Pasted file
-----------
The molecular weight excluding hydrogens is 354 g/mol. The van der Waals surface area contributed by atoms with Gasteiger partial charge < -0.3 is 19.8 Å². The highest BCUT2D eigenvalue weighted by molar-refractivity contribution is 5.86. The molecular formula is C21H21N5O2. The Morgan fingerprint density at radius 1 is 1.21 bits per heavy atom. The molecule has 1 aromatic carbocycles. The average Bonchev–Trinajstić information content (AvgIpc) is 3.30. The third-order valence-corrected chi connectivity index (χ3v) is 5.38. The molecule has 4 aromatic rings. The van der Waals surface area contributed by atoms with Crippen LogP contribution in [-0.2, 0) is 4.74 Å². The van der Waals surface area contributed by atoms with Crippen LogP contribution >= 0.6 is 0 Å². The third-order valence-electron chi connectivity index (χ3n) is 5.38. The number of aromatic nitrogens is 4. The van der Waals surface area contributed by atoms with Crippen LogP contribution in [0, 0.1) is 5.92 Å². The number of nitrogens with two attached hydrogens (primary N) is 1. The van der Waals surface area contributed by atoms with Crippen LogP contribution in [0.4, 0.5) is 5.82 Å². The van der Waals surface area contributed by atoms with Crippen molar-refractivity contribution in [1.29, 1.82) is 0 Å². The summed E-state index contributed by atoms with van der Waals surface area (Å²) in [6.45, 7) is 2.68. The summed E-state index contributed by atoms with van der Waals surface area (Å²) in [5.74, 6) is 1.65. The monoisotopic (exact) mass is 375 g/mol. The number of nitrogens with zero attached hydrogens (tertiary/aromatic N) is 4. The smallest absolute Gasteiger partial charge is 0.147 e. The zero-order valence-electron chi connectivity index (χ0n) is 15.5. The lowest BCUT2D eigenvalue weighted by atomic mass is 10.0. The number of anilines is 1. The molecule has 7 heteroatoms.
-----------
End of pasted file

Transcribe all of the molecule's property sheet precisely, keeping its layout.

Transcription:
The molecular weight excluding hydrogens is 354 g/mol. The van der Waals surface area contributed by atoms with Gasteiger partial charge < -0.3 is 19.8 Å². The highest BCUT2D eigenvalue weighted by molar-refractivity contribution is 5.86. The molecular formula is C21H21N5O2. The Morgan fingerprint density at radius 1 is 1.21 bits per heavy atom. The molecule has 1 aromatic carbocycles. The average Bonchev–Trinajstić information content (AvgIpc) is 3.30. The third-order valence-corrected chi connectivity index (χ3v) is 5.38. The molecule has 4 aromatic rings. The van der Waals surface area contributed by atoms with Crippen LogP contribution in [-0.2, 0) is 4.74 Å². The van der Waals surface area contributed by atoms with Crippen LogP contribution >= 0.6 is 0 Å². The third-order valence-electron chi connectivity index (χ3n) is 5.38. The number of aromatic nitrogens is 4. The van der Waals surface area contributed by atoms with Crippen LogP contribution in [0, 0.1) is 5.92 Å². The number of nitrogens with two attached hydrogens (primary N) is 1. The van der Waals surface area contributed by atoms with Crippen LogP contribution in [0.4, 0.5) is 5.82 Å². The van der Waals surface area contributed by atoms with Crippen molar-refractivity contribution in [1.29, 1.82) is 0 Å². The summed E-state index contributed by atoms with van der Waals surface area (Å²) in [6.45, 7) is 2.68. The summed E-state index contributed by atoms with van der Waals surface area (Å²) in [5.74, 6) is 1.65. The monoisotopic (exact) mass is 375 g/mol. The number of nitrogens with zero attached hydrogens (tertiary/aromatic N) is 4. The smallest absolute Gasteiger partial charge is 0.147 e. The zero-order valence-electron chi connectivity index (χ0n) is 15.5. The lowest BCUT2D eigenvalue weighted by atomic mass is 10.0. The number of anilines is 1. The molecule has 7 heteroatoms.